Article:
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Posted July 23, 2004 by publisher in Cuban Sports

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BY ANNE-MARIE GARCÍA | Special for Granma International | [url=http://www.granma.cu]http://www.granma.cu[/url]

WOUNDED in its pride, Cuba plans to go to the Olympic Games in Athens and re-conquer its baseball title, lost four years ago to its perennial rival, the United States, although the latter did not classify, and so will not provide the opportunity for a rematch.

“I wish I were already in Athens beginning to compete, to get over the pain of Sydney,” pitcher Pedro Luis Lazo commented to Granma International.

The experienced 31-year-old right-hander, whose pitches reach more than 90 mph, lost during the Sydney finals in 2000, when the U.S. team won 4-0.

After training with the pre-selection of 33 players in Havana’s Latinoamericano Stadium, Lazo noted, “Our people always expect victory from their baseball team; for me, that’s more of a motivation than any heavy pressure.”

The pitcher, who threw an 8-5 average during the 2004 National Series, mentioned Japan as a top rival, but added, “We can’t discount anyone. Being the favorite is not an advantage – our competitors will be playing all-out against us.”

The sun and heat were overwhelming on a July morning as the players sweated it out in a practice game between the two pre-selection teams in a closed stadium, under strict monitoring.

The Olympic team is to be decided at the end of preparation training and two games in Japan in July. Higinio Velez, the Cuban team’s coach, commented, “We have a quality defense, strength and speed on the bases, young and versatile players, and solid and deep pitching.” He added, “We’ll make a few adjustments just before going to Athens.”

Velez, who has led the team since 2001, said that the principal pitcher would be Norge Luis Vera, who played perfectly in the World Games and the 2003 pre-Olympics.

“I gained confidence. I have a responsibility, and I assume it in a relaxed way, confident that everything will turn out well,” affirmed Vera, 33. He has a lot of control and resources, is very stable and fast, with pitches in excess of 90 mph.

The right-hander, who will be pitching his second Olympic Games, added, “I don’t believe there’s such a thing as a minor rival, and I think that the Olympic tournament will be the most difficult that we’ve faced in recent years.”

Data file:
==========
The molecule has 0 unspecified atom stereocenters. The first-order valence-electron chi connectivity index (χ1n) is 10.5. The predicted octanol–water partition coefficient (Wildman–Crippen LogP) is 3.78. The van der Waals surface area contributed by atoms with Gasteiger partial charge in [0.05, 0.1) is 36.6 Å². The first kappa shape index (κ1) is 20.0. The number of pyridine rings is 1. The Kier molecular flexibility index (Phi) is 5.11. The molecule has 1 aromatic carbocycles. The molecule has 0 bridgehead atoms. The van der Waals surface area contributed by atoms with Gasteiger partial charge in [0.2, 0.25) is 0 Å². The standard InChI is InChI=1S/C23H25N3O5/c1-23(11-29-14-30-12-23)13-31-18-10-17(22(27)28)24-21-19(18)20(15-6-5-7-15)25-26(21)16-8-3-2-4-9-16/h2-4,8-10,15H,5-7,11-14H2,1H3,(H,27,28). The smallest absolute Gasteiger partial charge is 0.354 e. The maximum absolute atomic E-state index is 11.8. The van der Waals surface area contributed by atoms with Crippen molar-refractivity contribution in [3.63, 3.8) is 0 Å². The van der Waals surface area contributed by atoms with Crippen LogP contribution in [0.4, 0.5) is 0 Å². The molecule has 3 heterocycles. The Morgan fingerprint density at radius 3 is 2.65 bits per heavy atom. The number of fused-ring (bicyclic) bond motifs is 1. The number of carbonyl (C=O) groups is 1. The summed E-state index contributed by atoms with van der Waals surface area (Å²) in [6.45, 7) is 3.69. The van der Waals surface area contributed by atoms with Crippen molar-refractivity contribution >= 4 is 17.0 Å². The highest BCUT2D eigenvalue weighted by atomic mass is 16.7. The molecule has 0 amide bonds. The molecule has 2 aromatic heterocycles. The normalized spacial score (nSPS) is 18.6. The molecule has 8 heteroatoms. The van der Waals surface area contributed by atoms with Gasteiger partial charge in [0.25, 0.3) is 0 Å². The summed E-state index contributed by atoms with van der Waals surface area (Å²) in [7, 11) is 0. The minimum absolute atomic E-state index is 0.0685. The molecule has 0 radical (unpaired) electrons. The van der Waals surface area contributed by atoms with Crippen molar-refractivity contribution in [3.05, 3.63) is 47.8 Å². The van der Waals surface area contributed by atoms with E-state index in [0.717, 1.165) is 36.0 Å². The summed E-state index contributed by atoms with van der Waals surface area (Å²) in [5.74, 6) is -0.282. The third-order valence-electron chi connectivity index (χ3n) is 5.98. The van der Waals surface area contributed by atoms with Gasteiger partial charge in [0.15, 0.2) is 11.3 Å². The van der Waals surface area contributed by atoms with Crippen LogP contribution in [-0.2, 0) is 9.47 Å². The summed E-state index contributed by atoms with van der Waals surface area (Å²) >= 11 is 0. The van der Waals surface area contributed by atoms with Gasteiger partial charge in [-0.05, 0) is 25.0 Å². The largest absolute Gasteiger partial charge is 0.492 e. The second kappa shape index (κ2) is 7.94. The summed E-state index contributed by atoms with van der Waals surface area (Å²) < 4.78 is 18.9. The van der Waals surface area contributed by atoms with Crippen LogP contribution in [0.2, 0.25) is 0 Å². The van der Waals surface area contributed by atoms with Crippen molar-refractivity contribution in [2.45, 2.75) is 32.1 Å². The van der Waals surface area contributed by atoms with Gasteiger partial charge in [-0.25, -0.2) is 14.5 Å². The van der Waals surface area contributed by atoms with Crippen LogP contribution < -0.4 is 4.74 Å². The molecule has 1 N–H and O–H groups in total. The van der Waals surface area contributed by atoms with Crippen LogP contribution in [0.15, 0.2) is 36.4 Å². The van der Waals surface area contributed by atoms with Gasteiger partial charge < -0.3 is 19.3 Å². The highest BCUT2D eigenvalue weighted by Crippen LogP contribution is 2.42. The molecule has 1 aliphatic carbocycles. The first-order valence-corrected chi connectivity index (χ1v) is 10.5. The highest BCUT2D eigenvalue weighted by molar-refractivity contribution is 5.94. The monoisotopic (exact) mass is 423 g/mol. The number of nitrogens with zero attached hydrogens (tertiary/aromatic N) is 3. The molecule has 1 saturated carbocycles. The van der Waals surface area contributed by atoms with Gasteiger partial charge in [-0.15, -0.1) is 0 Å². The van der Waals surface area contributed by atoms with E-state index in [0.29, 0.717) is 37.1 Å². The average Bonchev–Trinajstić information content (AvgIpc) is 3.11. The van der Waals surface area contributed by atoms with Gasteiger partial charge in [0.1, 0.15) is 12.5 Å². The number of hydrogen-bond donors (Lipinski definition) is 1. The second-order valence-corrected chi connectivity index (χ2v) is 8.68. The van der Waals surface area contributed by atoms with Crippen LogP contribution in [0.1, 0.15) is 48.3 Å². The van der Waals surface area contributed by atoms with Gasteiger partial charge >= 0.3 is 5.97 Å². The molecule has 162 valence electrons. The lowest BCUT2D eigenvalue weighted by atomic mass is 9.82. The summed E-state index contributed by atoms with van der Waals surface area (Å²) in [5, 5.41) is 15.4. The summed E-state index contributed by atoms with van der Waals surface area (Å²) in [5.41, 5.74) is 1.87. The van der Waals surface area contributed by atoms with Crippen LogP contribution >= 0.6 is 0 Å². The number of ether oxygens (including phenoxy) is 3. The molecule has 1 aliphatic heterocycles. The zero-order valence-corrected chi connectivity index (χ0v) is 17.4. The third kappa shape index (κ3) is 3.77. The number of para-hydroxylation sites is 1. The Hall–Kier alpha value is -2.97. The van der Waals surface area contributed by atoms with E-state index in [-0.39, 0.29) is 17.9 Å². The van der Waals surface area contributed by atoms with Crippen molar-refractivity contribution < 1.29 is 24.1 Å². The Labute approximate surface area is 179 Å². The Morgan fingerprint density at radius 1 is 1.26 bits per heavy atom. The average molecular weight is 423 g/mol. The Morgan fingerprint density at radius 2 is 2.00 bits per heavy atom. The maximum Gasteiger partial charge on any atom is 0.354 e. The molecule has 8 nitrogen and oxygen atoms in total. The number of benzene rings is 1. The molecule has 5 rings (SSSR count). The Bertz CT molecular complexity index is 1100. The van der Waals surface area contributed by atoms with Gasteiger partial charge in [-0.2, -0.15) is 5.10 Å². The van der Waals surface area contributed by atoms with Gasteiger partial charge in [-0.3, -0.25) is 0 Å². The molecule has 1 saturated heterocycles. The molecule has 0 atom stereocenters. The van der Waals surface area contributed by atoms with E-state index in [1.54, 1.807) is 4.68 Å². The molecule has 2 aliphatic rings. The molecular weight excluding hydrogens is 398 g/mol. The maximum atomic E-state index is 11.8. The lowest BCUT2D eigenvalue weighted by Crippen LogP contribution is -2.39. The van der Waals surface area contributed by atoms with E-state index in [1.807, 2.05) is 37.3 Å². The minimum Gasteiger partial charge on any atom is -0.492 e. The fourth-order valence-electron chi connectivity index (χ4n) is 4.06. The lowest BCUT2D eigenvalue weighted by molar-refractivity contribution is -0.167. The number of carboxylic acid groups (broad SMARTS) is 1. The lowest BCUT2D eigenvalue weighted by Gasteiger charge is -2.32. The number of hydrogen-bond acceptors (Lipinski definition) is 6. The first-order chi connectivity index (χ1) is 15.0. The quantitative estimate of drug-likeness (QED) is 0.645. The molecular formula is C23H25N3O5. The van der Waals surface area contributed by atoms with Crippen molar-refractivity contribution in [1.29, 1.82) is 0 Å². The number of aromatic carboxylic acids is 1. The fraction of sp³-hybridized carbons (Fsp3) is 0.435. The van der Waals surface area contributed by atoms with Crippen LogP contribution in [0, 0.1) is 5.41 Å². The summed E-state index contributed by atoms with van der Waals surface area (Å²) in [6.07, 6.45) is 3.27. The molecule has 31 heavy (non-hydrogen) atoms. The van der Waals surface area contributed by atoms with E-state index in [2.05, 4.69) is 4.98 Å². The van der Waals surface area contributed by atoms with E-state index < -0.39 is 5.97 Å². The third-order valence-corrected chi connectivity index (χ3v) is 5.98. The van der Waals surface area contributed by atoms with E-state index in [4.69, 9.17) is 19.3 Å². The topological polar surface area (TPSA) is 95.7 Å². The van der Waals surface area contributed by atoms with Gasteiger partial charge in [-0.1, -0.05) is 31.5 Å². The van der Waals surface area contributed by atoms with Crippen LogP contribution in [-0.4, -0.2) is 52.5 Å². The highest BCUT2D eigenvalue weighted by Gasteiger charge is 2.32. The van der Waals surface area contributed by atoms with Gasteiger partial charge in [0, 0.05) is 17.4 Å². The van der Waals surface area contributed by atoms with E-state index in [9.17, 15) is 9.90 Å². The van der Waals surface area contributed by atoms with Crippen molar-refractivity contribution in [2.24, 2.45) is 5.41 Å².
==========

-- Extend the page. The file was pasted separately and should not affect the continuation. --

Vera mentioned his 4-year-old son, who’s already beginning to pitch. “He breaks a lot of things at home,” he said, smiling, adding, “I know that my whole family, and everyone in Santiago de Cuba is expecting a victory, and that’s motivating.”

The selectees play their training game silently, emanating seriousness, almost monotony.

“We’re really tense,” explained 31-year-old centerfielder Carlos Tabares. He added, “We can’t fail, we have our people behind us, so the Olympic victory will be a happy event, a defeat for sadness.”

Tabares, who has a .328 average, dreams of winning “the only title I don’t have” in Athens. He commented that the Cuban team’s strength is “unity, the rapport among all of us, and the young talents who are willing to demonstrate that they are a new generation that can be counted on.”

The Havana native added that the Cuban team always plays under more pressure than the rest. “We have the harassment from the talent scouts. It’s annoying, even though we’re prepared for it, and we know what answer we’re going to give, but we’d like to be able to play peacefully and enjoy baseball.”

For his part, first baseman Antonio Scull, who will be participating in his third Olympic Games, dreams of bringing home a gold to his five-month-old son.

He considers that the first game against Australia will be very important. “Starting off with a victory will give us confidence to continue. Besides, Australia is a dangerous rival who has always played well against us. We won 1-0 in Sydney and they beat us during the Intercontinental Cup in 1999,” Scull recalled.

The left-handed batter, who held a .300 average during the National Series with his team, Industriales, added, “For me, Athens is the peak of a great season, where I won the series with my team. It was great. Now I have a lot of responsibility, but everything’s going well.”

At the Athens tournament, scheduled for August 15-25, eight teams will compete: Australia, Canada, Cuba, Greece, Japan, Holland, Italy and Taiwan.

Since its Olympic defeat in 2000, Cuba has won all of the tournaments in which it has participated: the 2001 and 2003 World Games, the 2002 Intercontinental Cup, and the Pan-American Games, as well as the pre-Olympic Games of 2003.

After Sydney, a number of illustrious veterans retired, including stellar third baseman Omar Linares, the Cuban offense’s spark plug for many years, who now plays professional baseball in Japan, while long-ball hitter Orestes Kindelan and skillful infielders Antonio Pacheco and Germán Mesa are also lending their talents in that island nation.

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